This past weekend, I attended the New York Film Festival's world premiere of Vito, Jeffrey Schwarz's new documentary on film historian and LGBT activist Vito Russo. Russo died of AIDS complications a couple of decades ago, but his influence on gay activism and film criticism is still keenly felt. His The Celluloid Closet is one of my favorite books; it truly opened my eyes to the concept that everything matters in popular art forms.
Russo biographer Michael Schiavi
Vito, which debuts in 2012 on HBO, is an effective, intimate portrait of Russo's life as a frustrated outsider in suburban New Jersey who took off at 18 for Manhattan in search of sexual abandon, love and people who knew as much about movies as he did. Making use of interviews with peers like Larry Kramer, Arnie Kantrowitz and Boy Culture commenter David Ehrenstein, friends like Lily Tomlin and family members (Russo's brother and his cousin give the film its heart), Vito argues for its subject's sincerity and his greatest accomplishment—a life lived on its own terms with no regrets.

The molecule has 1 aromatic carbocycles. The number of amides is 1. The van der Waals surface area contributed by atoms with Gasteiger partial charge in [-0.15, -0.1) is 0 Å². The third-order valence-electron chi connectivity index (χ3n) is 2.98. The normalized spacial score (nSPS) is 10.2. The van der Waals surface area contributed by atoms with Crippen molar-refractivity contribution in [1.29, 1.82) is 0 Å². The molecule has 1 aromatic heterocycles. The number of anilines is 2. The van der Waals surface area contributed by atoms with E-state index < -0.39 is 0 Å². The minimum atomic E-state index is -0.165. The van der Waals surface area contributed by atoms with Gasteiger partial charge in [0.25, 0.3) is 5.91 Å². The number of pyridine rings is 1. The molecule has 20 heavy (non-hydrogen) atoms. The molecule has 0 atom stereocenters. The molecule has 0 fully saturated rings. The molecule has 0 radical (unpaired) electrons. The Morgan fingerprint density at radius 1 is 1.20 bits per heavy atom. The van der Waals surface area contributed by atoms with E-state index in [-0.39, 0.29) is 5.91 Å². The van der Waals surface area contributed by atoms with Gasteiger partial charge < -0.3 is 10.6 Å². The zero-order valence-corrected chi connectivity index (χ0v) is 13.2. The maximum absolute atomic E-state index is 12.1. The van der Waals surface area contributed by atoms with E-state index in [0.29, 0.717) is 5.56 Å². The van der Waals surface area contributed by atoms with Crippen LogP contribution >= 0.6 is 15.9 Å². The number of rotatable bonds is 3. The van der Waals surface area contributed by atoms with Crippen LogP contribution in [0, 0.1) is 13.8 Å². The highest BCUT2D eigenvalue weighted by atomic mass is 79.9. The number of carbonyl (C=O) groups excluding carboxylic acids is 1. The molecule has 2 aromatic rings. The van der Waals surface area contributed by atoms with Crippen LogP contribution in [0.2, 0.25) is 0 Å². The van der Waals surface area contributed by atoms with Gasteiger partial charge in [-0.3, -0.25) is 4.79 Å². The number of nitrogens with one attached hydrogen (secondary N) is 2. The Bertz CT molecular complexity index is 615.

Make sure you check this out when it comes to HBO, and keep reading for some footage of the Q&A (all of my images come from that) that followed the screening—his cousin Phyllis comes up with a delighful story about which Schwarz can be heard mumbling good-naturedly, "Why didn't you tell us that one?"...